Wilbur Fiske Pope, a 20 year old private in Company A of the 13th Georgia Infantry was killed at Sharpsburg on 17 September 1862.

In a 17 November 1862 letter to her niece Martha Parks, his stepmother Susan Atkinson Pope, who had raised him from an infant, wrote:

… since my dear Wilbur’s death everything looks sad and gloomy. how hard it is to give him up, such a lovely youth. he was everything that a Mother’s heart could wish or desire. none knew him but to love him.

Capt. Mitchell wrote such a pretty letter after his death. I read two letters from William Gwynn telling how he was killed; said Wilbur was on his left side just in the act of caping his gun when the fatal ball struck him through the centre of his forehead. he fell forward on his side. said he looked right straight in his face the most imploringly, in a few moments he ceased to breathe. Billy said he never should forget the look that Wilbur gave him. said there was no doubt about his being fully prepared to die, oh that he could have died in my arms. the last letter i received from him was the very day that he was killed …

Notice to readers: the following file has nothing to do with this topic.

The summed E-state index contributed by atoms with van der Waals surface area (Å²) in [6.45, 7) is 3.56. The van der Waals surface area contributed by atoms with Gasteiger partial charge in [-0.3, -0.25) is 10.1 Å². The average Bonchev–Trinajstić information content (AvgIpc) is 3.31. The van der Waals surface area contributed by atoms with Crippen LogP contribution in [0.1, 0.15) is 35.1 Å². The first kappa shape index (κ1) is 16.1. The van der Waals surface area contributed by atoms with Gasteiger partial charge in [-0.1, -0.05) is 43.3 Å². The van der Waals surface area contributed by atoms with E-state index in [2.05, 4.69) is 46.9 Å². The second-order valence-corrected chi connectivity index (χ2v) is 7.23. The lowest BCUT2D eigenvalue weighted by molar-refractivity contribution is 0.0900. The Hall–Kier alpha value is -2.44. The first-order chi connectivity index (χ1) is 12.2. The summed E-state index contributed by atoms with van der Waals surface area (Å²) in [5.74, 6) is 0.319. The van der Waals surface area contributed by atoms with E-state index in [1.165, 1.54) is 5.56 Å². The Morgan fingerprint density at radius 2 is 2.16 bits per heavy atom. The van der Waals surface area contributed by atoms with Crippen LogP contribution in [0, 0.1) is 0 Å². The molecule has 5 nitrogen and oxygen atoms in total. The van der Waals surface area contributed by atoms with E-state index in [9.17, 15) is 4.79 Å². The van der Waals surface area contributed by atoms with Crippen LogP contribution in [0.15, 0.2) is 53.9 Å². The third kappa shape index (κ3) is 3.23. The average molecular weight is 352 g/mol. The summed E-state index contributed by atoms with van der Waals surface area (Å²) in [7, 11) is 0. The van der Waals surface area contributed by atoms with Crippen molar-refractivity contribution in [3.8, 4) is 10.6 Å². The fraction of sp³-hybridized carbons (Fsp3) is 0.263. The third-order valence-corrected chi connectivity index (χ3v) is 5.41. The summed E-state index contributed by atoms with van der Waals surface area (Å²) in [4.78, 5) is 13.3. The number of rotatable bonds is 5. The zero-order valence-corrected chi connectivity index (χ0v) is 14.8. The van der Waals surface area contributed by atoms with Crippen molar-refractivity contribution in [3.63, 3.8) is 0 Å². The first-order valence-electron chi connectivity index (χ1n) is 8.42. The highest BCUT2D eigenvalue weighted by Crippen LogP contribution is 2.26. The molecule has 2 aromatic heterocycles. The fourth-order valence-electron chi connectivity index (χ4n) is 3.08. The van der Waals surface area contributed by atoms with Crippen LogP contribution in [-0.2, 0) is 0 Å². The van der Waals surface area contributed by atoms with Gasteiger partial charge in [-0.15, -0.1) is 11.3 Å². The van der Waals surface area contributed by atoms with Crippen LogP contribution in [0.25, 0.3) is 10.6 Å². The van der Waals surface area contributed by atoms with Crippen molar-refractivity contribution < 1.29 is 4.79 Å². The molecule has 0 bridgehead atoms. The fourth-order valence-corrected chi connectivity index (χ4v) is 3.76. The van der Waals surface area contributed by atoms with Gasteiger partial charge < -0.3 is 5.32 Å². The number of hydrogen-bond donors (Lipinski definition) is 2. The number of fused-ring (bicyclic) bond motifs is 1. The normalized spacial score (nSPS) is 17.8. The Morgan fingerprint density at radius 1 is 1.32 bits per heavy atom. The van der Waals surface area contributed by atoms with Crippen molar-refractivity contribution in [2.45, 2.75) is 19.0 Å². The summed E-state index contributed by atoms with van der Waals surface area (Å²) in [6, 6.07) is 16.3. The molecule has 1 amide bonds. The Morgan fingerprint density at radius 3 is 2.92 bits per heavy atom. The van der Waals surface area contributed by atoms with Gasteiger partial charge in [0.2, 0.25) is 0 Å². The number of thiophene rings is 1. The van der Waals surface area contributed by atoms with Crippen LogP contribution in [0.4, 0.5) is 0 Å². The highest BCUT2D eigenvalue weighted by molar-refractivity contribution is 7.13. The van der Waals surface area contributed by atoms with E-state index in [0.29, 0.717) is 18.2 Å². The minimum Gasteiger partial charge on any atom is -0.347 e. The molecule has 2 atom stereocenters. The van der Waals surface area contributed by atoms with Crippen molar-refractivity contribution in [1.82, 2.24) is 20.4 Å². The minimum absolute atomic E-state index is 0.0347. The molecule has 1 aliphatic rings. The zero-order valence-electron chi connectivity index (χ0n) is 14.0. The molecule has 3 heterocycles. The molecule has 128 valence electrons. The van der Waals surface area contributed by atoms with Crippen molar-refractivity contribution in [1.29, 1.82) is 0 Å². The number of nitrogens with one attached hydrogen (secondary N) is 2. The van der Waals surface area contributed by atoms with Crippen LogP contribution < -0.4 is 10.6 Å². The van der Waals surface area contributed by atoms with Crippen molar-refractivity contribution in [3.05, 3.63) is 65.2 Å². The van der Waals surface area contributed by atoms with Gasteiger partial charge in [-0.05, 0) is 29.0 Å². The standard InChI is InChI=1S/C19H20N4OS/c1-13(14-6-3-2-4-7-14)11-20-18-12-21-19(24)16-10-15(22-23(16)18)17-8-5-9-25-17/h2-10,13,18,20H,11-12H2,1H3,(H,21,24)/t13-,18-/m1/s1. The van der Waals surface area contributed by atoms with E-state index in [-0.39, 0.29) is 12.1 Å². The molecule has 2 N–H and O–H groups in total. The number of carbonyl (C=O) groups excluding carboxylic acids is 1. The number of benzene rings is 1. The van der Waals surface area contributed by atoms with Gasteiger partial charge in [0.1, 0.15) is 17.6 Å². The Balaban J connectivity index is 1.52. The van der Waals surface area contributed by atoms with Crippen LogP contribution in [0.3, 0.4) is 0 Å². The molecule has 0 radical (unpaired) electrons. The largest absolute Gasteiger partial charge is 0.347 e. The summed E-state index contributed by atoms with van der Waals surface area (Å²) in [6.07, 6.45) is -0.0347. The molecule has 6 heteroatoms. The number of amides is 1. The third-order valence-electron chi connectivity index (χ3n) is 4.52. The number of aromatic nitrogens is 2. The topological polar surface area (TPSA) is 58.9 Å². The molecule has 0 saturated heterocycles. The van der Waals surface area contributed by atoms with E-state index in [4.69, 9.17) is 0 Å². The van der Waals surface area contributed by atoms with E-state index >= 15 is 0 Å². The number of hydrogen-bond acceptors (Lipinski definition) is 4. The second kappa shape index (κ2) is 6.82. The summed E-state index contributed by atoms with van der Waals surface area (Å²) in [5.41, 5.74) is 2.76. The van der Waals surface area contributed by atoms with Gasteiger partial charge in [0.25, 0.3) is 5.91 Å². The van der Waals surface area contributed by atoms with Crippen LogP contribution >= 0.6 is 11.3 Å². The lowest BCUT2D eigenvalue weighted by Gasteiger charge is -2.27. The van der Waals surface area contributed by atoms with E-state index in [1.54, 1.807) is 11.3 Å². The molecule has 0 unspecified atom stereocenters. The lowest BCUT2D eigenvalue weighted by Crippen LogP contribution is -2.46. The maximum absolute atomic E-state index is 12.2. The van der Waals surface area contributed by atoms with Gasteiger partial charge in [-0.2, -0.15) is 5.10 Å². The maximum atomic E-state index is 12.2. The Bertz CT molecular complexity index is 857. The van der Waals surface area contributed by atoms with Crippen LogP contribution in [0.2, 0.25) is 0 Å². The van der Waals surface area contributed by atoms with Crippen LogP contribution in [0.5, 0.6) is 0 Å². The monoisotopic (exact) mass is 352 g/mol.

[I’ve added punctuation to make it a little easier to read]

A full transcription of this letter was posted to Facebook by Michael Parks for the Sons of Confederate Veterans Camp 1441, Midland, TX. The location of the original letter was not given.

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